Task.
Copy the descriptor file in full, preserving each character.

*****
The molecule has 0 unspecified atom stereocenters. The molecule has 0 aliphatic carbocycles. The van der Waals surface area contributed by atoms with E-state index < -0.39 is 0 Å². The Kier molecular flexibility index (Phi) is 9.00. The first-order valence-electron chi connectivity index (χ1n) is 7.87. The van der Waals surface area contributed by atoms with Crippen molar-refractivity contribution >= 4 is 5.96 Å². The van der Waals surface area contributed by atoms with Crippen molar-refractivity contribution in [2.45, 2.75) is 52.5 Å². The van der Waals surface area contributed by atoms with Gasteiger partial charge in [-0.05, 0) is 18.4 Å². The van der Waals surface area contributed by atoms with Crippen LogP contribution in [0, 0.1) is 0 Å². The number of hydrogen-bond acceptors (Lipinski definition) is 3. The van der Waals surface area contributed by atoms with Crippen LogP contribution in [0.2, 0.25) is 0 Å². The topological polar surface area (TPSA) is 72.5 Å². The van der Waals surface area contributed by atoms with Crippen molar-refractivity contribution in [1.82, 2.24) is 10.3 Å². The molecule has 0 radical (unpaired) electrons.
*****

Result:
The molecule has 0 unspecified atom stereocenters. The molecule has 0 aliphatic carbocycles. The van der Waals surface area contributed by atoms with E-state index < -0.39 is 0 Å². The Kier molecular flexibility index (Phi) is 9.00. The first-order valence-electron chi connectivity index (χ1n) is 7.87. The van der Waals surface area contributed by atoms with Crippen molar-refractivity contribution >= 4 is 5.96 Å². The van der Waals surface area contributed by atoms with Crippen molar-refractivity contribution in [2.45, 2.75) is 52.5 Å². The van der Waals surface area contributed by atoms with Gasteiger partial charge in [-0.05, 0) is 18.4 Å². The van der Waals surface area contributed by atoms with Crippen LogP contribution in [0, 0.1) is 0 Å². The number of hydrogen-bond acceptors (Lipinski definition) is 3. The van der Waals surface area contributed by atoms with Crippen LogP contribution in [0.2, 0.25) is 0 Å². The topological polar surface area (TPSA) is 72.5 Å². The van der Waals surface area contributed by atoms with Crippen molar-refractivity contribution in [1.82, 2.24) is 10.3 Å². The molecule has 0 radical (unpaired) electrons.